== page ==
by Stephen J Pedroza
Art is often reputed to be elitist, inaccessible to the man on the street. Gradually, however, art forms, like paintings and classical music, are being brought to the consciousness of many due in large part to the growth and mainstreaming of art in our time.
In the Philippines’ artistic and cultural milieu, this trend is gaining momentum. We’ve seen an increase in the number of museums, more localized art programs and fellowships, manageable art medium brought about by the new media and more. Efforts of academic institutions, like Xavier University, help bring the appreciation of art closer to the communities, eliciting an inclusive experience.
Bringing art closer to people
For eight years now, Xavier has been holding “Panaghugpong,” an endeavor to make arts and culture more accessible to the public. The umbrella term for the Xavier Arts Festival, “Panaghugpong” is true to its English definition, “a convergence or coming together.”
“With Panaghugpong, we are trying to converge the seven arts (sculpture, painting or visual art, music, poetry, dance, performance art and architecture). All our arts companies present their creative products as part of our arts program and formation,” says Hobart Savior, director of Xavier Center for Culture and the Arts (XCCA) and author of Panaghugpong.
“We want to be inclusive; we don’t want to be insular. Although this is Xavier Art Festival, this not exclusive to the Xavier community,” the director explains. “This is really a partnership with different institutions to nurture the culture and arts scene in Cagayan de Oro City and Northern Mindanao. It becomes collective for everyone to consume and partake and interact and engage.”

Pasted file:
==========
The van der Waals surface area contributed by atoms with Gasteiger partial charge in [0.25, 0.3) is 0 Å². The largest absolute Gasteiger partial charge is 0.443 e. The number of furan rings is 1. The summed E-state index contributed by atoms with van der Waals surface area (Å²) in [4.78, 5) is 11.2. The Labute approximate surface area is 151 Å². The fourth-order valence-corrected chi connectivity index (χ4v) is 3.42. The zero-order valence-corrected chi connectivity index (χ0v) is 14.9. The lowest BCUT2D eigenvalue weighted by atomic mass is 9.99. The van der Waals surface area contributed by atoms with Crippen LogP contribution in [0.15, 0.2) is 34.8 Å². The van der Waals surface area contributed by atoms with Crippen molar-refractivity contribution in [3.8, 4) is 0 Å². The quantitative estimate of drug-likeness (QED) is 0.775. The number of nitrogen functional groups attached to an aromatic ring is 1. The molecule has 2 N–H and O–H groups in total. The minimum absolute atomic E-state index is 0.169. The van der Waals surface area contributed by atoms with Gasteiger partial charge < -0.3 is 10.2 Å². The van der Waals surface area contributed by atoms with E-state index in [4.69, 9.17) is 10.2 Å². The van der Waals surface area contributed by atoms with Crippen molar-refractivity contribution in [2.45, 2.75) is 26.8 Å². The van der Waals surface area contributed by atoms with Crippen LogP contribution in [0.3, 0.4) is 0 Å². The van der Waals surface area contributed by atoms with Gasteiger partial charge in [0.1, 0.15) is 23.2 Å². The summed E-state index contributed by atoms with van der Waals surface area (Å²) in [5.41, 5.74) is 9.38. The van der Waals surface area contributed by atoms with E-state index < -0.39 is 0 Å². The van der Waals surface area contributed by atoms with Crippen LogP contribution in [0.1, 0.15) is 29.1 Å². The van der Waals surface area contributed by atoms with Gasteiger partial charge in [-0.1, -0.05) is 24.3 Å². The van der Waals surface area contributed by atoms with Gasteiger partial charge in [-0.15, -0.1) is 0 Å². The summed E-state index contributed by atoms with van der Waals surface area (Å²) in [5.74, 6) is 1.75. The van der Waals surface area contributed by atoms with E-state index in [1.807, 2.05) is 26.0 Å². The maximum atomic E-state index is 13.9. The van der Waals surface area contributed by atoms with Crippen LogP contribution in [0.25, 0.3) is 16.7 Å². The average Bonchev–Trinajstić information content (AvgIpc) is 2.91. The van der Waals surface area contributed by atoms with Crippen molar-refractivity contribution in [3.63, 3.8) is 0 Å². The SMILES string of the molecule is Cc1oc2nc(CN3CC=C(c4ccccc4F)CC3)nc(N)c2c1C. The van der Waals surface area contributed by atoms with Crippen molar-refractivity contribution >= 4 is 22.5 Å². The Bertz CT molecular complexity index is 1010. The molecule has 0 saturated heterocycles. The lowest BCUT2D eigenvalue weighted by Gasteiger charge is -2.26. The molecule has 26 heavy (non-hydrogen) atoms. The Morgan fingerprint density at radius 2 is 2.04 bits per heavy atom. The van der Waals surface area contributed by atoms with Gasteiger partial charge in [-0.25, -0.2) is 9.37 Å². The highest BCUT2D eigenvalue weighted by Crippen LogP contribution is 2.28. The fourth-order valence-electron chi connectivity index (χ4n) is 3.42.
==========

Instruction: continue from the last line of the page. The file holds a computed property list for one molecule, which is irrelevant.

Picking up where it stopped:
Given this context, it also means that audiences are integral in keeping art alive.
“There will be no artists if there is no audience who will appreciate, who will patronize our works,” Savior continues, adding that “We are very glad to have institutional support from the National Commission for Culture and the Arts (NCCA) and the Cultural Center of the Philippines.”
Forming part of the National Arts Month every February, Panaghugpong has been a celebration of milestones in the fields of drama, music, dance, literature, visual arts, film architecture and allied arts in this part of the country since its inception in 2008.
This year, Panaghugpong featured Circulo de Arte’s mixed media artworks in “Juxtaphoria,” a blending of juxtaposition and euphoria at the Fr Francisco Demetrio Gallery of Museo de Oro.
Xavier Philharmonia, XU Glee Club and XU Soundtable wooed the hearts of Kagay-anons with different renditions of love songs in their respective concerts.
Dulaang Atenista staged Mary Shelley’s “Frankenstein” while The Xavier Stage presented Rody Vera’s “Pinatay si Mayor,” a satirical play on the travesty of Philippine politics.
The VDay Monologues, inspired by the exceptional stories of and interviews with hundreds of women across the globe about their womanhood, also had a successful run at XU.
Other arts companies also took part of the eighth installment of Panaghugpong.
Recognizing home-grown artists
On one hand, the month-long Panaghugpong festival highlights the commitment to make art available for public consumption in hopes of nurturing the Filipino identity.
“We have formed partnerships with communities and organizations to bring art to them — to see, taste, feel, hear, smell, and appreciate the humanities,” Savior says.
On the other hand, it also seeks to recognize local talents and the developments in Cagayan de Oro City’s art scene.
Panaghugpong launched this year its first Lambago Art Awards to honor deserving artists, arts groups, cultural workers and institutions based in CDO. The Awards blossomed from the CDO Arts Forum organized last year to encourage Kagay-anon artists to continue tapping into their limitless imagination, ingenuity and creativity to produce more home-grown art.
Sixty-two personalities and organizations were recognized during the awarding ceremony on February 20. The Lambago Art Awards take its title from CDO’s original name “Kalambaguhan.”
“May these awards make us appreciate more our being artists whose responsibilities are to challenge [the status quo] and to facilitate in building a better community, republic and a better nation. May these awards humble and make us complement, cooperate and collaborate with other artists,” Savior adds.
XU president Fr Roberto C Yap SJ supports Savior saying that art plays an important role in the preservation of culture.
“We need to contribute. We need to remember. And we need to preserve our culture through our arts if we wish to strengthen our identity as Filipinos,” he says.